Harnessing spin and exchange interactions in organic semiconductors (08/08/23)

Speaker and Affliation:

Dr. Ashish Sharma,
Cavendish Laboratory, University of Cambridge, UK


08th August, 2023 (Tuesday), 04:30 PM (India Standard Time)


KPA Auditorium, Department of Materials Engineering, Indian Institute of Science (IISc)


Organic semiconductors (OSCs) based on molecular or polymeric π - conjugated systems are being explored for applications in a range of optoelectronic devices, ranging from transistors and light-emitting devices to solar cells. The electronic properties of OSCs derive from their π valence and π* conduction orbitals meaning that the parameter space to engineer semiconductor phenomena can be controlled through molecular design - this enables immense tunability of electronic and functional properties of OSCs. Of special relevance for optoelectronic devices is the spin exchange energy, that governs the energetic difference between the spin-singlet and spin-triplet excitons. Organic Iridium based complexes, thermally activated delayed fluorescence (TADF) materials, multi-resonant TADF systems and triplet fusion based blue emitters are some examples where the spin and exchange interactions are optimized through molecular design to achieve efficient organic light-emitting diodes (OLEDs), as used in smart phone and TV displays.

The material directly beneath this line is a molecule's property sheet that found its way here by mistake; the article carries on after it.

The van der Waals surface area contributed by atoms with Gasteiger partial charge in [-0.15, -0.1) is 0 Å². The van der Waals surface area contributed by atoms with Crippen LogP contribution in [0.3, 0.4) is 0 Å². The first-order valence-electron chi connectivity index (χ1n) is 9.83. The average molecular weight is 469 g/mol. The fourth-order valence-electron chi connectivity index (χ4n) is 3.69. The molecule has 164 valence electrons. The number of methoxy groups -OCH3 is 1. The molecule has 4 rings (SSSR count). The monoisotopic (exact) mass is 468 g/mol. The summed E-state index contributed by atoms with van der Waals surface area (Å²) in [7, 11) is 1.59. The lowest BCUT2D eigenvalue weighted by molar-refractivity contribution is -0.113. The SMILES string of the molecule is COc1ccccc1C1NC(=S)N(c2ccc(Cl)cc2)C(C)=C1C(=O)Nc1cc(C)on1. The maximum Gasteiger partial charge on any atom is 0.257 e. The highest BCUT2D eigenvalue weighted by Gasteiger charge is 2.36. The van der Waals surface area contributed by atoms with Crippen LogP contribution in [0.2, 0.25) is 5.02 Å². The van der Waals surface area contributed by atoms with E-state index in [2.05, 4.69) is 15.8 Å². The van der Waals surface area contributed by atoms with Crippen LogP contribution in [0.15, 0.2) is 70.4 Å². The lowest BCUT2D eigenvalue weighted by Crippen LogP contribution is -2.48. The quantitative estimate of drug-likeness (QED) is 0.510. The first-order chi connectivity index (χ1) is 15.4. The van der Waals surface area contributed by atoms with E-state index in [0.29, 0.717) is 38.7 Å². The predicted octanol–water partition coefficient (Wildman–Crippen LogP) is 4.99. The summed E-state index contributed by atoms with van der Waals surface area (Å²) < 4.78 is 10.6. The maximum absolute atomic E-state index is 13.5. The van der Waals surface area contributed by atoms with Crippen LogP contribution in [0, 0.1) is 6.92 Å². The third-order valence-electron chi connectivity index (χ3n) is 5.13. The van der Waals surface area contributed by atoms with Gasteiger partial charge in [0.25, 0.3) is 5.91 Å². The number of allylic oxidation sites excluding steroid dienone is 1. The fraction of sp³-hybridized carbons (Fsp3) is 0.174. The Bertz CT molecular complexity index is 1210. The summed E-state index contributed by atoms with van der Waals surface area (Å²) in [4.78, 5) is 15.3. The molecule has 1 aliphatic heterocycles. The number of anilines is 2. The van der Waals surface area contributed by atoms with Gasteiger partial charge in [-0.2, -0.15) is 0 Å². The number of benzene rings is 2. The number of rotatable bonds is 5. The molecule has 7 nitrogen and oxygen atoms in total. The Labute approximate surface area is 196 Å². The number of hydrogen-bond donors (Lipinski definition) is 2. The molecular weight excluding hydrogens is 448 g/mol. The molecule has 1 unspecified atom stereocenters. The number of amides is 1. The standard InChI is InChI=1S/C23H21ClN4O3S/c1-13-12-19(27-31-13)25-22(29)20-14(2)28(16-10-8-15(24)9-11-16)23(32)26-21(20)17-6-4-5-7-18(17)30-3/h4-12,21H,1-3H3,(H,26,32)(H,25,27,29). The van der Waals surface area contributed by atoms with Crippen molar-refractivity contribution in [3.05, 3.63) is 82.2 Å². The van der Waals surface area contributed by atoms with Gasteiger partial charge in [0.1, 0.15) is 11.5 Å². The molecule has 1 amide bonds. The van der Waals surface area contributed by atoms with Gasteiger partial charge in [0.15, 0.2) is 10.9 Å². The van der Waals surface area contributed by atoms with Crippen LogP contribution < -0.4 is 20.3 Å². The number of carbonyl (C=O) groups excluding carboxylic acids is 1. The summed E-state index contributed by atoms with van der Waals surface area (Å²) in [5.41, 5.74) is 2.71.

Recently there is an expanding interest in the process of interconversion between a singlet exciton and a pair (spin-zero) of triplet excitons, which is energetically possible when the exchange energy brings the triplet exciton to about half the singlet exciton energy. The forward process, termed as singlet fission (SF), has the potential to improve the efficiency of photovoltaics beyond the single-junction limit. While a number of SF-capable OSCs have been identified in the last decade, controlling the fate of triplet excitons generated from SF has proved challenging. In this talk, I will cover the fundamental questions related to triplet dynamics and lifetime in SF systems and discuss the strategies that mitigate triplet loss pathways. By experimentally investigating triplet dynamics in a series of structurally modified diphenylhexatrienes, a well-known SF chromophore, we demonstrate that losses can be avoided if the rate of SF is balanced with respect to the rate of the reverse process of triplet fusion. We analyse our results in the context of dipolar and exchange interactions between triplet excitons to highlight the molecular design principles that lead to efficient SF systems and spin control in OSCs in general and enable SF systems to operate close to the detailed balance limit.